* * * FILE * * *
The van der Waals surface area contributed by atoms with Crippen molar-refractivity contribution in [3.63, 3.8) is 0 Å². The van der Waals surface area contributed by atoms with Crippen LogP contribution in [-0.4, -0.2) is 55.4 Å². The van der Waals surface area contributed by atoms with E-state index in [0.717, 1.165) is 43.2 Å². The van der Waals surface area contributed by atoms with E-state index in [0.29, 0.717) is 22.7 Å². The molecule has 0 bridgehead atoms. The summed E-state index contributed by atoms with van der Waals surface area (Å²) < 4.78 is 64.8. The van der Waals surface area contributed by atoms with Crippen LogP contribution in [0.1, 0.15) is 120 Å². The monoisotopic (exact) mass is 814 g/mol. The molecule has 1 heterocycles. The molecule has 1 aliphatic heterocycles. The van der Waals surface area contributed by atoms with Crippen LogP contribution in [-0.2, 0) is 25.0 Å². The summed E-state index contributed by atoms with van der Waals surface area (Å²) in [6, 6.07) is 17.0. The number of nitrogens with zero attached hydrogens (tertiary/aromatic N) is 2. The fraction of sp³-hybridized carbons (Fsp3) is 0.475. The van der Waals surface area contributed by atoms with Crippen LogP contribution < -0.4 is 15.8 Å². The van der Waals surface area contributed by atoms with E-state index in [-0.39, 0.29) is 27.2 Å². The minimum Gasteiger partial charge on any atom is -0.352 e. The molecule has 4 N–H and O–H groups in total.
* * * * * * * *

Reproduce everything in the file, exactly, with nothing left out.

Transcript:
The van der Waals surface area contributed by atoms with Crippen molar-refractivity contribution in [3.63, 3.8) is 0 Å². The van der Waals surface area contributed by atoms with Crippen LogP contribution in [-0.4, -0.2) is 55.4 Å². The van der Waals surface area contributed by atoms with E-state index in [0.717, 1.165) is 43.2 Å². The van der Waals surface area contributed by atoms with E-state index in [0.29, 0.717) is 22.7 Å². The molecule has 0 bridgehead atoms. The summed E-state index contributed by atoms with van der Waals surface area (Å²) < 4.78 is 64.8. The van der Waals surface area contributed by atoms with Crippen LogP contribution in [0.1, 0.15) is 120 Å². The monoisotopic (exact) mass is 814 g/mol. The molecule has 1 heterocycles. The molecule has 1 aliphatic heterocycles. The van der Waals surface area contributed by atoms with Crippen LogP contribution in [-0.2, 0) is 25.0 Å². The summed E-state index contributed by atoms with van der Waals surface area (Å²) in [6, 6.07) is 17.0. The number of nitrogens with zero attached hydrogens (tertiary/aromatic N) is 2. The fraction of sp³-hybridized carbons (Fsp3) is 0.475. The van der Waals surface area contributed by atoms with Crippen LogP contribution < -0.4 is 15.8 Å². The van der Waals surface area contributed by atoms with E-state index in [-0.39, 0.29) is 27.2 Å². The minimum Gasteiger partial charge on any atom is -0.352 e. The molecule has 4 N–H and O–H groups in total.